They're idiots when it comes to figuring out how to get a hit on the air. If you sell them the show and just do what you believe in, you'll get a hit. As long as you do every stupid little thing they tell you, there's no control over who's going to have a hit and who isn't. You just wonder which one's going to become a hit. It's certainly not because somebody did better quality than somebody else. Why did The Smurfs become a hit? A bunch of blue guys is all I can see there. It wouldn't matter who did it, or what decisions were made on the show. There's nothing in the show that could possibly make it a hit. There's no control over it.

When you were putting together the show, was your intended audience yourselves, or people you age, or kids, or who?

My intended audience was everybody. I just want to make cartoons for human beings. I don t think cartoons are only for kids, but at the same time, I think kids will love anything as long as it's visually interesting. My theory is that kids cannot follow stories. They don't know what the hell is going on in a cartoon. What they like to see is funny visual things happening. Why do kids watch Bugs Bunny? They don't get all the jokes. Why do they watch Rocky and Bullwinkle? They certainly don't get all the jokes in that. But if the characters are funny looking and do funny things, the kids like


The Cow.


At the same time, that's no reason to slough off on the writing. Make it so that other people will like it too. I want to see "cartoons" not be a bad word. I don't want people to instantly turn off when they hear it: "Oh, a cartoon." rd like it to be a word that excites people, adults as well as kids. "A cartoon! Oh, great!" I'm sure at one time it did. In the theatrical days, the forties, when the Warner Bros. bullseye came on, I'll bet the whole audience stood up and cheered, because it was just like watching your favorite short, the Three Stooges or whoever.

Are you pretty pleased with the reception the show's gotten?

Critically, yeah. Not so much with the ratings. It's weird, too, because the Nielsens are all screwed up this year. Every kid I talk to loves the show. I can't figure out why the ratings are just kind of average. It's really strange, and I just don't believe that asking 1200 people gives you a real cross-section of America.

But at the same time, there's problems with the show. It should be jam-packed entertainment. There's also those "cheater" cartoons (the compilations of old Terry footage.) Right away, the kids are going to tune out on those. No kid is going to stand for something like that.

Were those strictly to save on budget?

Yeah. That was the idea in the beginning, but it turned out we had enough money to do them real anyway. Ralph kept worrying--he's kind of a paranoid about this - he kept worrying that somewhere along the line he was going to make some catastrophic decision that would completely blow the budget. He always wants to put away a lot of money, which handicaps the rest of us on the reality of making these films.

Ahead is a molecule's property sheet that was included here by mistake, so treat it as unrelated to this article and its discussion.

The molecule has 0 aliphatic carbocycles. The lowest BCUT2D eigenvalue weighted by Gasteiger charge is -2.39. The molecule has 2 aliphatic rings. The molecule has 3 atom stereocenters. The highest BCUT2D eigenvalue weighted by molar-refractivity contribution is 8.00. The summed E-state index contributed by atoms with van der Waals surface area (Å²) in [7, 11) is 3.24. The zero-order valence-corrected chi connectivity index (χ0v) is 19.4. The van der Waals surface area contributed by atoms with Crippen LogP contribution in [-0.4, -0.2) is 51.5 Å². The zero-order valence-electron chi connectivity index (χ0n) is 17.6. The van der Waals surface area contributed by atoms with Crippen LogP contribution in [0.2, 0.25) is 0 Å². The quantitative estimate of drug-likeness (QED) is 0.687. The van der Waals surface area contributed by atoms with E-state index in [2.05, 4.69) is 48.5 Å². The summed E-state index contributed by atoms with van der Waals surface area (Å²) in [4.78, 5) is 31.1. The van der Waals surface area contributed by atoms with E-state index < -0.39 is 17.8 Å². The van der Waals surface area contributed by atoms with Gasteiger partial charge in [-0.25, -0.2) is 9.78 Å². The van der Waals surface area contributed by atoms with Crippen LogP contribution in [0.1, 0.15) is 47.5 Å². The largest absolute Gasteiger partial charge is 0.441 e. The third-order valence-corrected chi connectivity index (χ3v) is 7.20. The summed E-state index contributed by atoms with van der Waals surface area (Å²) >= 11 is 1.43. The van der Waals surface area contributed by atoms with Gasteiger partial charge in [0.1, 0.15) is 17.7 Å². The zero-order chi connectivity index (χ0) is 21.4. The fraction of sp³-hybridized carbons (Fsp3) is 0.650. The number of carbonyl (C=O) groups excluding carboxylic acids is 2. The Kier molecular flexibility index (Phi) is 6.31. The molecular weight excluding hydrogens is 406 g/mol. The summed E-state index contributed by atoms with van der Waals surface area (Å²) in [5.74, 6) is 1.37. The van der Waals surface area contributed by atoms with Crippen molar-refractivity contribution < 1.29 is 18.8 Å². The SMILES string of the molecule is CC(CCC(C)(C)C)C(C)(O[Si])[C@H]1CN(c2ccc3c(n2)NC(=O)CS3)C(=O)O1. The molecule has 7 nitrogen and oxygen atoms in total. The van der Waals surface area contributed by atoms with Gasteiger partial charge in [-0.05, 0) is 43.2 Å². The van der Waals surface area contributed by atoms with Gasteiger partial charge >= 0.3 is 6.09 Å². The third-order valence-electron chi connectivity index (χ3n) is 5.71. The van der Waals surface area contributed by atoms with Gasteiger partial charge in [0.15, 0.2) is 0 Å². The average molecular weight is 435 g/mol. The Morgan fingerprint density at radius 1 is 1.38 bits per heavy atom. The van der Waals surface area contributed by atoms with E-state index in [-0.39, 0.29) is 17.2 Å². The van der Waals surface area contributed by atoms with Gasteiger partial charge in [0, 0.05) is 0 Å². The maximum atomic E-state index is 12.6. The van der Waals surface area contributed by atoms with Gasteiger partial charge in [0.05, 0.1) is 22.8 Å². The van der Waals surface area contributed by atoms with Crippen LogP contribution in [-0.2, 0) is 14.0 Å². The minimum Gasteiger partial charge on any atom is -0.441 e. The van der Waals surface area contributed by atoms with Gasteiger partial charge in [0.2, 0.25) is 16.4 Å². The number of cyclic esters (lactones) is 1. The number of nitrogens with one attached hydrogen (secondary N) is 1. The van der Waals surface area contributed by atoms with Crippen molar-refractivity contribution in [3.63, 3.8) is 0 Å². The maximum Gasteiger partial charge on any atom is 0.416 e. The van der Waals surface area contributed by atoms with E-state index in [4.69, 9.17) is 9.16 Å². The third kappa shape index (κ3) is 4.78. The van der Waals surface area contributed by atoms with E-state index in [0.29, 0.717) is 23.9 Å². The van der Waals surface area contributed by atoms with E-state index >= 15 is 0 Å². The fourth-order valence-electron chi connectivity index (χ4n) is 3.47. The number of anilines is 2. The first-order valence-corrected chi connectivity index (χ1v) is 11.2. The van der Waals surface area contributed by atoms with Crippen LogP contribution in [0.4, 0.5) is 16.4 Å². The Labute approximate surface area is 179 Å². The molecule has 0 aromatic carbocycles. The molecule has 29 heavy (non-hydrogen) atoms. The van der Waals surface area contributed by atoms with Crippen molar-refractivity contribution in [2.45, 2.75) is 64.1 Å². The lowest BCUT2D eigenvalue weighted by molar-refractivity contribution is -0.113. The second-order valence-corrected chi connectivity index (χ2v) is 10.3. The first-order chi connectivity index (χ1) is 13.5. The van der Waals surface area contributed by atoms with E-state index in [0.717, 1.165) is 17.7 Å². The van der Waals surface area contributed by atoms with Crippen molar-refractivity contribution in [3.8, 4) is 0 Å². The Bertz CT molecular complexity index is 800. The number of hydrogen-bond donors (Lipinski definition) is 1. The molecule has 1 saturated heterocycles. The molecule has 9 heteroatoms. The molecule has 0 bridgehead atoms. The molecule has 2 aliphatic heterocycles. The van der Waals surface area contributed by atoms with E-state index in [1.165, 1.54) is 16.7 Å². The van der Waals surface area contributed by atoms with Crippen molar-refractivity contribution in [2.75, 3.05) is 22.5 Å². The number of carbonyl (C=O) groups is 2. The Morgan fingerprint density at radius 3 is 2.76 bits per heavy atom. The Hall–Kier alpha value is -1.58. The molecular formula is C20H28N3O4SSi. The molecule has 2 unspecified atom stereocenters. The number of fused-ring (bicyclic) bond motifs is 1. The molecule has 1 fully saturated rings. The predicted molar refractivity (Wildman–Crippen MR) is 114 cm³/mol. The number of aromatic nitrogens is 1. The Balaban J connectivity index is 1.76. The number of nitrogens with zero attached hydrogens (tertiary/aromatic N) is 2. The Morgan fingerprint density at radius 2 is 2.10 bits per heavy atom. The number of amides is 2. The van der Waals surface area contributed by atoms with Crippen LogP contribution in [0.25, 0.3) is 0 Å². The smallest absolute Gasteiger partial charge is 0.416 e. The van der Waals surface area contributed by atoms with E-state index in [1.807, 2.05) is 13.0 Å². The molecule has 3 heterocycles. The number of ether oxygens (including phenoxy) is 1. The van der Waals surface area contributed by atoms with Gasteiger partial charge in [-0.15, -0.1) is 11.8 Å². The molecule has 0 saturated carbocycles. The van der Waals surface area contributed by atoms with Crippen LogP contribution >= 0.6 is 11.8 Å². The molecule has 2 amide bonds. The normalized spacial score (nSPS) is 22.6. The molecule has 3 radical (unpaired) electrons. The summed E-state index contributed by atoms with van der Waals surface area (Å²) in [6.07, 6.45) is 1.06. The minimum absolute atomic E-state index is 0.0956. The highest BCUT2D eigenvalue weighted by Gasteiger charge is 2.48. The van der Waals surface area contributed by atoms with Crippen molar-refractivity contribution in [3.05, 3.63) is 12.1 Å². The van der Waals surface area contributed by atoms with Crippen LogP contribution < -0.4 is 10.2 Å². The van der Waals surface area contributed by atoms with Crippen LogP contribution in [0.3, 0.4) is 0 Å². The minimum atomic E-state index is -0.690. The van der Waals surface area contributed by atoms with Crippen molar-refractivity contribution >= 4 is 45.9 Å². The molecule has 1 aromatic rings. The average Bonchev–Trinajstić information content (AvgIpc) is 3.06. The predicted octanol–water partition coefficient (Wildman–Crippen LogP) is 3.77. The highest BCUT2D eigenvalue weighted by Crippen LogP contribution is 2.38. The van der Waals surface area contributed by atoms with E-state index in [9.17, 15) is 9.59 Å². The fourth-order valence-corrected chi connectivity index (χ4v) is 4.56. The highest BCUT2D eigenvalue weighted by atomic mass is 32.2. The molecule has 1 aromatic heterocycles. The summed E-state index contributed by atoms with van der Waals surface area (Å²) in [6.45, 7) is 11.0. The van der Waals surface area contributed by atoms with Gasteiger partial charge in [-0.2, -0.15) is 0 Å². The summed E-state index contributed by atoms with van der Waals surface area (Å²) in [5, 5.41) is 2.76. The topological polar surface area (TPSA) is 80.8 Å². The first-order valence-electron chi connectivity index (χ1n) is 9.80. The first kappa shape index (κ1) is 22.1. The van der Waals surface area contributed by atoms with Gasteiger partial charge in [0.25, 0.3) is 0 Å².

It turned out we did everything on time, on budget, in fact under budget, so we had this money left over. So he blew it in the post-production, just redoing things over and over again He'd redo songs for those dumb cheaters. Why waste money on those things? Nobody's going to watch them anyway. Just cut together the best possible footage you can from the old Terrytoons, if you're going to do that. But he'd look at it and say, "Well I don't like it. Let's do it over again." Ralph, it's a cheater! Please put the money into a real cartoon!

Are you optimistic about the future at all?

Pessimistic and optimistic. It's a weird combination. I have no optimism for Saturday morning. As long as there are networks, there's going to be garbage. In fact, as long as there are other animation studios out there, there's going to be garbage. The only chance is if my crew and I manage to sell something, and continue what we did on
Mighty Mouse, and not do our mistakes. We're getting better, we're experimenting.

Right now, I've got a bunch of projects that I'm out there pitching. And I pitch them to the networks too, but I don't have much hope for them. There's just too many problems there.

It'll take a little while, but were going to sell something. In fact, were pretty close now on a couple of things. It make take doing something really cheap for cable or something like that, like pulling off a
Crusader Rabbit, just to get something going. But once we do that, than we can hopefully get bigger budgets.

So you're less worried about a big budget than about having the freedom to do something interesting?

Oh, definitely. Give me $100,000 and I'll do a cartoon that might be better than anything anyone else is doing. It's talent and inventiveness, is what it it is. The money helps, you like to be able to do something again if you get it wrong or something. You like to do what you should and make it fully animated. But fully animated by itself doesn' t make a good cartoon. Like Don Bluth films. Itt's just a bunch of guys flailing all over the place. What the hell is that? That's not acting. It's full inbetweening.